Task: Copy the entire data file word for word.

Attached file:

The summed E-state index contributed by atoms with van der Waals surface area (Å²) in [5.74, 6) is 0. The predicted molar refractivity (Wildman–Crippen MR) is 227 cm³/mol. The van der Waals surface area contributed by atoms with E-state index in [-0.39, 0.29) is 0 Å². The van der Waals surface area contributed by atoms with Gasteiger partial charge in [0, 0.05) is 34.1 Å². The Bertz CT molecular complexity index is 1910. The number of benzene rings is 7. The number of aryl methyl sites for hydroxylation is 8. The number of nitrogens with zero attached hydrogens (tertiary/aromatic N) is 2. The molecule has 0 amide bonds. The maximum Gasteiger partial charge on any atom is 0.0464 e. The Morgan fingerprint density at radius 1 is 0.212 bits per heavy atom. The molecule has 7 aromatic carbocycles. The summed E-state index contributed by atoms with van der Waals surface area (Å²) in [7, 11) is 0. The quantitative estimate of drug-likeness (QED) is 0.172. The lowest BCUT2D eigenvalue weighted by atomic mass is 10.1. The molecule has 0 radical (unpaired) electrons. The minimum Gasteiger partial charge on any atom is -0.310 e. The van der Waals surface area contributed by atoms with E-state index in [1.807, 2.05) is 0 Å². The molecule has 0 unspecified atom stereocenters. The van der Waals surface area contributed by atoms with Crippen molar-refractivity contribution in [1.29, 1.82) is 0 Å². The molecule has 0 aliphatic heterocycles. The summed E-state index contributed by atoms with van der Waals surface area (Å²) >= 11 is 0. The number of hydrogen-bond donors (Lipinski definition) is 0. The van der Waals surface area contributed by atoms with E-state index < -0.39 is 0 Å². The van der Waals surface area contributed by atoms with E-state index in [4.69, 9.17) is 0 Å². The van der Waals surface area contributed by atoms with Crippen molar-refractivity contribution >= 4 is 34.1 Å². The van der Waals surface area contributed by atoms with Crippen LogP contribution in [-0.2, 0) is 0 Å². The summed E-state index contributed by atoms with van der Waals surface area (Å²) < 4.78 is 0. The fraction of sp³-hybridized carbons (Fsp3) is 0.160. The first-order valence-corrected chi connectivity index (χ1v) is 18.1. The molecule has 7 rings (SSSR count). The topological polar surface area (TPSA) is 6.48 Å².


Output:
The summed E-state index contributed by atoms with van der Waals surface area (Å²) in [5.74, 6) is 0. The predicted molar refractivity (Wildman–Crippen MR) is 227 cm³/mol. The van der Waals surface area contributed by atoms with E-state index in [-0.39, 0.29) is 0 Å². The van der Waals surface area contributed by atoms with Gasteiger partial charge in [0, 0.05) is 34.1 Å². The Bertz CT molecular complexity index is 1910. The number of benzene rings is 7. The number of aryl methyl sites for hydroxylation is 8. The number of nitrogens with zero attached hydrogens (tertiary/aromatic N) is 2. The molecule has 0 amide bonds. The maximum Gasteiger partial charge on any atom is 0.0464 e. The Morgan fingerprint density at radius 1 is 0.212 bits per heavy atom. The molecule has 7 aromatic carbocycles. The summed E-state index contributed by atoms with van der Waals surface area (Å²) in [7, 11) is 0. The quantitative estimate of drug-likeness (QED) is 0.172. The lowest BCUT2D eigenvalue weighted by atomic mass is 10.1. The molecule has 0 radical (unpaired) electrons. The minimum Gasteiger partial charge on any atom is -0.310 e. The van der Waals surface area contributed by atoms with E-state index in [1.807, 2.05) is 0 Å². The molecule has 0 unspecified atom stereocenters. The van der Waals surface area contributed by atoms with Crippen molar-refractivity contribution in [1.29, 1.82) is 0 Å². The molecule has 0 aliphatic heterocycles. The summed E-state index contributed by atoms with van der Waals surface area (Å²) >= 11 is 0. The number of hydrogen-bond donors (Lipinski definition) is 0. The van der Waals surface area contributed by atoms with E-state index < -0.39 is 0 Å². The van der Waals surface area contributed by atoms with E-state index in [4.69, 9.17) is 0 Å². The van der Waals surface area contributed by atoms with Crippen molar-refractivity contribution >= 4 is 34.1 Å². The van der Waals surface area contributed by atoms with Crippen LogP contribution in [-0.2, 0) is 0 Å². The summed E-state index contributed by atoms with van der Waals surface area (Å²) < 4.78 is 0. The fraction of sp³-hybridized carbons (Fsp3) is 0.160. The first-order valence-corrected chi connectivity index (χ1v) is 18.1. The molecule has 7 rings (SSSR count). The topological polar surface area (TPSA) is 6.48 Å².